The court held that the Crown established sovereignty over what is now British Columbia upon the making of the Oregon Boundary Treaty in 1846. The court held that while courts use the phrase “assertion of sovereignty”, the critical event is not the assertion of sovereignty but the “actual establishment of sovereignty.” The court did not explain how the Oregon Boundary Treaty established Crown sovereignty. At the time that treaty was made, there were very few treaties in place between the Crown and Indigenous Peoples, living in their territories in organized societies under their own laws, about whom the Oregon Boundary Treaty is silent. It is unclear how the Oregon Boundary Treaty could establish (as opposed to assert) sovereignty over Indigenous Peoples in what is now British Columbia.

The Rights Holder

One of the critical questions in an Aboriginal title claim is the identity of the rights holder, which is the question of the identity of the modern-day group or collective that is the successor of the historical group that held Aboriginal title at the time of the assertion of Crown sovereignty. In this case, the evidence indicated that, in 1846, the Nuchatlaht were a confederacy or alliance comprised of several local groups with separate villages. The court held that, in Nuchatlaht society in 1846, land was held by the chief of each village on behalf of the local group. BC argued that these local groups, which have since been absorbed into the modern-day Nuchatlaht collective and no longer exist as distinct entities, are the proper holder of any Aboriginal title. BC also argued that some local groups joined the historical Nuchatlaht after 1846, and so their area of occupation could not be included in the Nuchatlaht claim. The Nuchatlaht asserted that the modern-day Nuchatlaht collective is the proper Aboriginal title holder.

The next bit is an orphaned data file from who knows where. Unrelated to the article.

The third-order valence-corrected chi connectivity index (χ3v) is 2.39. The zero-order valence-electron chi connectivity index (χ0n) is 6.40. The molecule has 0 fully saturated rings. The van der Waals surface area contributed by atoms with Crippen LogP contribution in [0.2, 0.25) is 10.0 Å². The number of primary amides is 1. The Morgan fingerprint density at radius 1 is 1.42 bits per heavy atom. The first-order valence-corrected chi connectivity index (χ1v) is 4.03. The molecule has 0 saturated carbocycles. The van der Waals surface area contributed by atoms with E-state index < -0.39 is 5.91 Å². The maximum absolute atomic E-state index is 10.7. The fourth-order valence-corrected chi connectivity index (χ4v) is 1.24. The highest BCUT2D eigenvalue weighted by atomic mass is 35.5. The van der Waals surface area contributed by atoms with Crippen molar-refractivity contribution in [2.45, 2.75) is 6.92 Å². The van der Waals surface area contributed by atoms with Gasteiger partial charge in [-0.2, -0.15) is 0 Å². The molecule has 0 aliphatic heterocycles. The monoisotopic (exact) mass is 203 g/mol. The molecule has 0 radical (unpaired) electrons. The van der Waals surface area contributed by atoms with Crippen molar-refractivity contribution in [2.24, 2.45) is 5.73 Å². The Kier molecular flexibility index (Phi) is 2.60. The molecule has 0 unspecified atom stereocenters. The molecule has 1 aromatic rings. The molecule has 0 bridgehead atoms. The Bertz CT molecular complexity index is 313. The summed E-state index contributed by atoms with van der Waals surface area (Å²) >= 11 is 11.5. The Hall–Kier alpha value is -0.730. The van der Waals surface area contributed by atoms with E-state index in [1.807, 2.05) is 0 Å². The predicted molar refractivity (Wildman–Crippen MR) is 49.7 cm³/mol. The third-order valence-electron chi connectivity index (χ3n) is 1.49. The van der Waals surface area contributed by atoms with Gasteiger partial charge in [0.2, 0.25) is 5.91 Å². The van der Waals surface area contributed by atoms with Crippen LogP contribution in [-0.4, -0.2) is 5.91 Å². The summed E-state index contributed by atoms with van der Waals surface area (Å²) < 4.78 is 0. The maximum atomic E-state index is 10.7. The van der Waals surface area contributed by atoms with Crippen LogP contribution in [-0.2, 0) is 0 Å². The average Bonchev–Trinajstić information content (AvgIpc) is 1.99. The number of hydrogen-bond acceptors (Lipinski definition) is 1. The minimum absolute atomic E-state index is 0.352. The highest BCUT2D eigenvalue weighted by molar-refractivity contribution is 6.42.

The court held the Nuchatlaht to be the proper modern-day rights holder. Notwithstanding the finding that the Nuchatlaht was not a “political unit” in 1846, the court held that the larger Nuchatlaht group was the historical rights holder. The court also found that the Nuchatlaht’s claim can include the territory of local groups which merged with the Nuchatlaht after 1846, referring to the Nuchatlaht’s own perspective that the local groups have been “subsumed” by the present-day Nuchatlaht. This conclusion was based in part on the perspective of the Nuchatlaht and in part on the logic that, implicit in the recognition under Canadian law that joint Aboriginal title can exist based on shared exclusive possession, is the proposition that multiple groups can collectively hold Aboriginal title. The court held that the modern Nuchatlaht are sufficiently connected to the historical Nuchatlaht collective to be the contemporary rights holder.

Though not argued by the parties, the court relied in part on article 3 of the United Nations Declaration on the Rights of Indigenous Peoples, which provides that Indigenous Peoples have the right to self-determination, which incudes the right to determine their political status. The court noted that the UN Declaration is “incorporated into the province’s laws.”